When you’re working remotely it’s hard to stay focused on one task for long.
I’ve been a remote worker for close to a decade and so are many like me.
An estimated 3.9 million work from home. By 2025 remote workers were expected to be equal in number to regular office goers. However I’m of the opinion that Covid-19 is going to speed that up
Remote working is often a dream for most. The traditional office is full of toxic workers and other things that hamper productivity. That’s not to say that the home office environment is entirely free of distractions.
However remote working is frequently associated with improved job satisfaction and higher productivity
Here are the things that make my remote working space a productive one.
The first thing is having a schedule and a place to work and hard task masters throughout the work day help. A lot.
Remote working also needs that you have a sense of discipline in you and deliberately stay on track.
There are small changes you can make to see what works for you and what doesn’t.
Audit your day
Do a quick mental audit of the times during the day when you’re generally at your peak.
Perhaps you’re a night owl like me who gets his best ideas after dusk.
Others love the wee morning hours when even the birds haven’t started chirping yet.
Whatever be your pace, keep in mind that it doesn’t really matter. You can meet deadlines and do all other tasks by creating a schedule for your work.
To do this successfully look back at your week. When were the days on which you did the most?
What were the days that made you absolutely terrible?
What’s the difference between those days. These time-sucks are obviously the ones that need to be eliminated from your work path. That helps boost your productivity levels.
Take a step back and see what you’re really trying to achieve and if you’re able to achieve that with your current schedule.
The next step on the list is to assign priority to tasks. It seems simple enough. But, when you’re actually doing it may not seem that simple. Designate which tasks are most important to you and differentiate those from tasks that feel important rather than being important.
There are always things that are more valuable at helping you meet your goals. Never do low-value work that isn’t really helping you. Identify practical means to identify work that’s most important. Assign time-consuming but less important work to others. Your time is best spent working at tasks that pull the highest leverage.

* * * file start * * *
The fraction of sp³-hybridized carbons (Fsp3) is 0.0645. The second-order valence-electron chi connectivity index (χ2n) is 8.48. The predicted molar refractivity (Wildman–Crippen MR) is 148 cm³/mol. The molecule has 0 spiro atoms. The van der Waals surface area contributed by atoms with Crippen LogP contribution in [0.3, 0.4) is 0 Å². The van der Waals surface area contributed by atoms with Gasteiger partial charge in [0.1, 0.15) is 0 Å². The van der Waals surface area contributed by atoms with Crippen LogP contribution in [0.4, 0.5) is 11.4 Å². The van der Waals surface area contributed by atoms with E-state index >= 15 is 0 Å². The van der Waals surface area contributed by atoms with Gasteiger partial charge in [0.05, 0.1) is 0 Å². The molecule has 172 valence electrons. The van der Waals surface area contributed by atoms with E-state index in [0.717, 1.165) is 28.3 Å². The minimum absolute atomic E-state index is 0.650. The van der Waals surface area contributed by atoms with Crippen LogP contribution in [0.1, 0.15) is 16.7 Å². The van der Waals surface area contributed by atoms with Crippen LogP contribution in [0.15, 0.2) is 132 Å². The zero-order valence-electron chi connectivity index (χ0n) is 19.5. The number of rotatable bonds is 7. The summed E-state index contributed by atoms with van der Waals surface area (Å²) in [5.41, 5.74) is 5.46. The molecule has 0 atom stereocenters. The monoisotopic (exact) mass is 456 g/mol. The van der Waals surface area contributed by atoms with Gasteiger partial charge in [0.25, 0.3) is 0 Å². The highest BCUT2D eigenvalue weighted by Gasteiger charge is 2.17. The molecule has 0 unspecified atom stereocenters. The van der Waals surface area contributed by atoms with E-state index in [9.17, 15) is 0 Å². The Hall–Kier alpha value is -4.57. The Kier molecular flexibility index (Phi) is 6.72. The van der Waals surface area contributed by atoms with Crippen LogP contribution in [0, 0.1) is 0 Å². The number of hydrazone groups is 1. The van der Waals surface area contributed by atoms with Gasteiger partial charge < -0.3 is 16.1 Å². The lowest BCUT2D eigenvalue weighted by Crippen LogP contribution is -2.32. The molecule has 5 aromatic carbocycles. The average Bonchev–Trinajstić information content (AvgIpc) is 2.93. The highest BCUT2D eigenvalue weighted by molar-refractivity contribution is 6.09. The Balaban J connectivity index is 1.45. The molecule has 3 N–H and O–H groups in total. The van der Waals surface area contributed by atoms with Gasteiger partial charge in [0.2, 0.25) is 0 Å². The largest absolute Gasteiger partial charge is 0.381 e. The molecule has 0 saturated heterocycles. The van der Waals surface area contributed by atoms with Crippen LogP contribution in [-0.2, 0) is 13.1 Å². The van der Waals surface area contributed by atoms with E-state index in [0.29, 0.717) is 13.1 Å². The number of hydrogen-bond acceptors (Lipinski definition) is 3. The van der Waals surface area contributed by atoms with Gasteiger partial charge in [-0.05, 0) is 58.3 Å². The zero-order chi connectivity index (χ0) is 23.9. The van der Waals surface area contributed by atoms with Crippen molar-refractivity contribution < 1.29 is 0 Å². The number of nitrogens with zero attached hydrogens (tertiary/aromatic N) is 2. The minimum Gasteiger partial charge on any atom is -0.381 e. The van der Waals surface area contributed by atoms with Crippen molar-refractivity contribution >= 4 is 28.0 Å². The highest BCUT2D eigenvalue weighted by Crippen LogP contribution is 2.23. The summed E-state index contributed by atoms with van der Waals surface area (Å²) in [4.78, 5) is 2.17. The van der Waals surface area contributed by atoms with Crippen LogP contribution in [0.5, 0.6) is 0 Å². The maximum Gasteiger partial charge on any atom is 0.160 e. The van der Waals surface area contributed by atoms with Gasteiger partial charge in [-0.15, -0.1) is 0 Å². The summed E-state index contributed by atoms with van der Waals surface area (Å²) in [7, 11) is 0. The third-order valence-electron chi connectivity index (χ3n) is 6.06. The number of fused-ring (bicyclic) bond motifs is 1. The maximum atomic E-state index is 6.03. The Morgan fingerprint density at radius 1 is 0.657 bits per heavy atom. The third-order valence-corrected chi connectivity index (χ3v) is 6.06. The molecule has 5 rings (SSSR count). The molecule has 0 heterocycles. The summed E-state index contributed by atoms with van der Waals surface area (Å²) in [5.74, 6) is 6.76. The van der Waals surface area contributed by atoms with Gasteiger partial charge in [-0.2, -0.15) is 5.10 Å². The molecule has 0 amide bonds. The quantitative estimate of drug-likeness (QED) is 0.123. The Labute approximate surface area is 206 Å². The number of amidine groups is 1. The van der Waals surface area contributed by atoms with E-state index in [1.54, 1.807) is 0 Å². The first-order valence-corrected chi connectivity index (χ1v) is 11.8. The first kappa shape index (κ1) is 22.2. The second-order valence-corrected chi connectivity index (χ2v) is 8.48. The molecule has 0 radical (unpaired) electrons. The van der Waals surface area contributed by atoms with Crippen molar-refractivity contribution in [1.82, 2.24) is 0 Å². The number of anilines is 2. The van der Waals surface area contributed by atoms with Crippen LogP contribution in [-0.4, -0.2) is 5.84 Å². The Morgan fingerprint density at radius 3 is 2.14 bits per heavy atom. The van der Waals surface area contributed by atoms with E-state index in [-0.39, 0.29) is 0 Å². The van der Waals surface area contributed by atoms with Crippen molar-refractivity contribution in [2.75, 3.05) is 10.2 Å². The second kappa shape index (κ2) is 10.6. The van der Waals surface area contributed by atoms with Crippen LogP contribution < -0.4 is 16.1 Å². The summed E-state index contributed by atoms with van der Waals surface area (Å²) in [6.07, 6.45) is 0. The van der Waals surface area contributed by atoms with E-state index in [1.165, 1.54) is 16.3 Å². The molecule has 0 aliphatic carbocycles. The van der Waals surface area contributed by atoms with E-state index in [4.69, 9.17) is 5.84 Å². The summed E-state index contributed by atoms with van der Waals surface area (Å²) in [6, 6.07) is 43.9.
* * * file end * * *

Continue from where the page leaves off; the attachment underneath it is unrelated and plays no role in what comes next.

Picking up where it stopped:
The schedule will dynamically alter over the preceding few months. Make adjustments to form a good idea of doing what made you save time and energy.
Plan out your workspace
Next, take time the night before to decide what you’re going to do tomorrow and the next day.
Where are you planning on working?
Home, home-office, coffee shop etc.
Know where you can do most work and this help you plan out your day in the best possible manner and let you make changes to your day should you wish to.
Schedule uninterrupted deep work
There are times during the day when you’re in the zone.
What this simply means is some times during the day you’re at your productive best.
These schedules should be planned ahead for bouts of uninterrupted work where you can do a large number of things without being disturbed by anyone else.
Set expectations on what you wish and how much you wish to accomplish during that space and time.
Communicate in advance with your team what you can and cannot do.
Set personal appointments
As a human you’re bound to have personal goals over and above professional goals. The biggest drawback with working from home is that that often tends to blur these boundaries and make every single minute an excuse to work.
Office work is important and the key is to hold yourselves accountable.
But, you also need to spare time for other things.
Finally remember that working from home is continually evolving. Even companies are only slowly ada[ting to it.
There are opportunities to reduce office space and become flexible with where you staff is placed.